Limitations of the study
The data were collected by HEWs who were familiar to the community, which could result in social desirability bias. However, interviewers were well trained to create a climate of trust with the interviewees were aimed at facilitating sincere responses. The questionnaire assessed the use of maternal health services in the five years preceding the survey, which might have introduced recall bias in the use of services. We are also aware that the reasons given for attending/not attending health facilities are retrospective, with the outcome often stated rather than the actual reason. Moreover, the methodological nature of the cross-sectional study design limited the causality inference of the study variables.
A relatively acceptable utilisation of ANC services but extremely low institutional delivery was observed. The major factors associated to institutional delivery were education, proximity of health facility to the village and receiving advice during ANC. Although numerous factors are known to impede institutional delivery, improving the quality of ANC through the provision of proper counselling and advice to ANC attendants might increase the rate of institutional delivery.
The HEP needs to be strengthened through a well-functioning and feasible referral system. The allocation of time to different HEP components by HEWs should be discussed to maximise their contribution to the provision of quality delivery services. The current strategy of child delivery at health post level should be carefully reconsidered.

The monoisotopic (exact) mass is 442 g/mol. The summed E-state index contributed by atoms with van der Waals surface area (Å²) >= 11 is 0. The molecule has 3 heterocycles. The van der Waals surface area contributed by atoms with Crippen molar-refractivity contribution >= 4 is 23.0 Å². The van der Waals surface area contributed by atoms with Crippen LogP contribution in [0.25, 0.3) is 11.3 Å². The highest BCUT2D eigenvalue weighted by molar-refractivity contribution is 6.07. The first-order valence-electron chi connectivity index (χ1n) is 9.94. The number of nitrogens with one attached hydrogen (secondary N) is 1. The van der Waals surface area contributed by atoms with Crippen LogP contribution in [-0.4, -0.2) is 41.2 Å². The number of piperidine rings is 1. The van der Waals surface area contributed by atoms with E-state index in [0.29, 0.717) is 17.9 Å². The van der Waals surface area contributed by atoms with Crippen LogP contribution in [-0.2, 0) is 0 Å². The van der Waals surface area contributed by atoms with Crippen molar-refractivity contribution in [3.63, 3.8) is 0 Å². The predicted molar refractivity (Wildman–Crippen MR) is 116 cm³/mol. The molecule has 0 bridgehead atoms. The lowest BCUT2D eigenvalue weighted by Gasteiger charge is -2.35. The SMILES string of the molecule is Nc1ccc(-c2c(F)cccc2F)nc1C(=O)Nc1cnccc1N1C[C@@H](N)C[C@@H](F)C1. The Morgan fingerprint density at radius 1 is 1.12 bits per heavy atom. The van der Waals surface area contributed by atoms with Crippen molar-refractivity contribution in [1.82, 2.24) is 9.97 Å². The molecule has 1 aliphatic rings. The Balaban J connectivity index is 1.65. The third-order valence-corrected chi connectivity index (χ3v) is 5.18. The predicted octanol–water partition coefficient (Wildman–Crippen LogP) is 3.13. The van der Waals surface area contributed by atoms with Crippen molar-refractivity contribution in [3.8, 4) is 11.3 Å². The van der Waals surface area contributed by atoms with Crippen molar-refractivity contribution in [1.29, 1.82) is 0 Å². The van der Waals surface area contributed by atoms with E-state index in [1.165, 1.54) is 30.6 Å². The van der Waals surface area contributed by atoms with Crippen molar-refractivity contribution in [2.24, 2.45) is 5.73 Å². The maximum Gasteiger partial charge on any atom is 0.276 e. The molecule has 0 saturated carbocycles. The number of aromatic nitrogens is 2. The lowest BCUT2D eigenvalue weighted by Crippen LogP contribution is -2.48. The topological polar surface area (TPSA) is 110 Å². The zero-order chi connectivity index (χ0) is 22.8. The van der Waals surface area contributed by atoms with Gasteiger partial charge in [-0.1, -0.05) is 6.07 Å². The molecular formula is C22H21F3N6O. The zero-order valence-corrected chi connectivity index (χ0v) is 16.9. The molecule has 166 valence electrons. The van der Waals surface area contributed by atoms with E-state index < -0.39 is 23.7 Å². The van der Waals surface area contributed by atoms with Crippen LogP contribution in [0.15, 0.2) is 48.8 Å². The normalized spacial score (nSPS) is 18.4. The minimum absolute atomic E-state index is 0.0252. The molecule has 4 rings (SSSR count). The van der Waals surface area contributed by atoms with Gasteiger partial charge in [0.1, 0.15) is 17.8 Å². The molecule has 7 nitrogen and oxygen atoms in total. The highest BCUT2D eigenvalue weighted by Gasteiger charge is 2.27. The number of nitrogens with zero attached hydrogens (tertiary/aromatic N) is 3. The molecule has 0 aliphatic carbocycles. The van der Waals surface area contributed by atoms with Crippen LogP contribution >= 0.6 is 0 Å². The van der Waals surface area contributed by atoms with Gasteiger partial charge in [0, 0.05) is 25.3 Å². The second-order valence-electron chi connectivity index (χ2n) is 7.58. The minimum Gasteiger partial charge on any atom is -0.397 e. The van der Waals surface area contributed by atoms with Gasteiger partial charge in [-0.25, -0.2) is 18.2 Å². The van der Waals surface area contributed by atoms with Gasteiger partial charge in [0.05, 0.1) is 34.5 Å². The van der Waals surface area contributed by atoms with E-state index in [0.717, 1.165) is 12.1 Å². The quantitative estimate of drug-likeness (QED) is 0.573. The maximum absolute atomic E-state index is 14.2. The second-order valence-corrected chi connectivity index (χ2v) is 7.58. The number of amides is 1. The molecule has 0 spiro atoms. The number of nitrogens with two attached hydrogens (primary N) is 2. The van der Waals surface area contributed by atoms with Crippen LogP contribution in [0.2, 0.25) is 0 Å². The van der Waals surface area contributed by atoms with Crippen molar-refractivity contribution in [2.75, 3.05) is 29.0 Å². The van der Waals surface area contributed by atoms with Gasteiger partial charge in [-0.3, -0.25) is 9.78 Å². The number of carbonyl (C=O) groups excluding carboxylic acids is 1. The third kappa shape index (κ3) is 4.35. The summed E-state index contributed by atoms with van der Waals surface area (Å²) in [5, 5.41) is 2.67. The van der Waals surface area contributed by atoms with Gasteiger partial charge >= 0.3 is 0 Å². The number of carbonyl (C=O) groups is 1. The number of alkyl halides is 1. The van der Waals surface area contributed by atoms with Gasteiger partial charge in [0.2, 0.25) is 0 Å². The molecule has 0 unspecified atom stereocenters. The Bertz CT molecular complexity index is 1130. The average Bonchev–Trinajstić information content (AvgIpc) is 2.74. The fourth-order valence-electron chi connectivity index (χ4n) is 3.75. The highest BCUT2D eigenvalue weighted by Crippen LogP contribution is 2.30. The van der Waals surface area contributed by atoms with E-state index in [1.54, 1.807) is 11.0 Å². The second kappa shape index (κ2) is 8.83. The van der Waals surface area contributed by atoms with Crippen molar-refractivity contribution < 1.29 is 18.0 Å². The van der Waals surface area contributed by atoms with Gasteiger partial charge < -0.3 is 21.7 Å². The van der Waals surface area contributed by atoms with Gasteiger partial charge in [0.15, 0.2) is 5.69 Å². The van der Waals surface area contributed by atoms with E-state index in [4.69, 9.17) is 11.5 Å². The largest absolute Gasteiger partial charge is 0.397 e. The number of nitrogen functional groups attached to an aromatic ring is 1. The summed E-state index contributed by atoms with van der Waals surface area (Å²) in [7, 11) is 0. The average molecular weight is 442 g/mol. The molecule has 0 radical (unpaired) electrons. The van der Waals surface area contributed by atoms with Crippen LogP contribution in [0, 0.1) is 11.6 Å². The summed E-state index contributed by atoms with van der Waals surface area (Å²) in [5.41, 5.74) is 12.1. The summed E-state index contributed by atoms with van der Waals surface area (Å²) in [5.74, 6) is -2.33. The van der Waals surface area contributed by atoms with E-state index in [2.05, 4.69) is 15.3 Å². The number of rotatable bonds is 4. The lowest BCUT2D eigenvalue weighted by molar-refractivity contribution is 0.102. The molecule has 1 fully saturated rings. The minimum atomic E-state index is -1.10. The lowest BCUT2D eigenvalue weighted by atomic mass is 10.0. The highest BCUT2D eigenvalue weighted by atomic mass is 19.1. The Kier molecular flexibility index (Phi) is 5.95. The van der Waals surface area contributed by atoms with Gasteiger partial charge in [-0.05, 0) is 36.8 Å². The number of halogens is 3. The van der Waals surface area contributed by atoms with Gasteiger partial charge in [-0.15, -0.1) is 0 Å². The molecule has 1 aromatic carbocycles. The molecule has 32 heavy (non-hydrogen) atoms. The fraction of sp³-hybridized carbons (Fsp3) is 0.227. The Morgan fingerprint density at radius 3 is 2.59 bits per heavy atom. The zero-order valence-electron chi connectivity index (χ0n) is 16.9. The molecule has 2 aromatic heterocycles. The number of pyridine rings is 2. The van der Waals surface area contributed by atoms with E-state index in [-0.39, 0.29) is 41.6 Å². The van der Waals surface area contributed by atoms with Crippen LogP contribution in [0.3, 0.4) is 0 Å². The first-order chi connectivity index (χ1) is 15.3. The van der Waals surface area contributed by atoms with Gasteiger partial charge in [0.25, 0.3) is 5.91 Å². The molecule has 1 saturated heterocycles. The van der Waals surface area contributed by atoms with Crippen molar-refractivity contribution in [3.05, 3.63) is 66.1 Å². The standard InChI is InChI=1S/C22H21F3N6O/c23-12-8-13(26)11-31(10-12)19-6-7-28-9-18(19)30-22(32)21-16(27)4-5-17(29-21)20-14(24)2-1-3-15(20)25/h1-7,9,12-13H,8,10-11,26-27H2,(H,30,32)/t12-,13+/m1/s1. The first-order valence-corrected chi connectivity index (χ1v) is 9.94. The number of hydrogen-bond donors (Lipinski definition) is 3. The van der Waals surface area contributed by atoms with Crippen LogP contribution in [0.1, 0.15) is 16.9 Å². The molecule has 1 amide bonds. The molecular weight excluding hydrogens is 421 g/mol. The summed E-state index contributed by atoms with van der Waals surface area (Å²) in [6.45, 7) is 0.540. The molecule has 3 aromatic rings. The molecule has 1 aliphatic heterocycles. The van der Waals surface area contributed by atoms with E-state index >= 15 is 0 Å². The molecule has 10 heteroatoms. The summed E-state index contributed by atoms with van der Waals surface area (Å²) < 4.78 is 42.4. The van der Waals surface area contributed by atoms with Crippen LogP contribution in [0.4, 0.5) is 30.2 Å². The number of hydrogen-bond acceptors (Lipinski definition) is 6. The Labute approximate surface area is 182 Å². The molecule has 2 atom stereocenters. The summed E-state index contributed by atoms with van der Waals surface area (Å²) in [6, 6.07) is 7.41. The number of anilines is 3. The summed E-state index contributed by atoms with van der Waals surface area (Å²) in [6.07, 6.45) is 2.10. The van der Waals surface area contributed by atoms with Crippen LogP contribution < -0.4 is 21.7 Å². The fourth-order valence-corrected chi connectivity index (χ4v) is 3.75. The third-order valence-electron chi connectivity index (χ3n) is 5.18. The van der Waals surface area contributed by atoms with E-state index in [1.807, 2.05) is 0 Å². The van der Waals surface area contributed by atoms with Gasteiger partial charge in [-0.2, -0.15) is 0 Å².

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We sincerely express our appreciation to the organization Etiopia-Utopia for covering the expenses of data collection for this research. We are grateful to the respondents and data collectors of this study. We also thank Tigray regional health bureau and the district health office for allowing us to carry out this study. This work was partly supported by the Umeå Centre for Global Health Research, funded by FAS, the Swedish Council for Working Life and Social Research (Grant no. 2006–1512).
The authors declare that they have no competing interests.
YT contributed to the conception, design, data collection, analysis, interpretation and write up of the paper. TG contributed to the data reanalysis, revising the interpretation and preparing the draft of the manuscript. MSS contributed to the conception, providing scientific advices on the design of the study, data analysis and throughout the preparation of the manuscript. IG and KE contributed in revising the interpretation and throughout the preparation of the manuscript. HL contributed in designing, analysis, interpretation and write up of the paper. All authors read and approved the final manuscript.
Yalem Tsegay, Tesfay Gebrehiwot contributed equally to this work.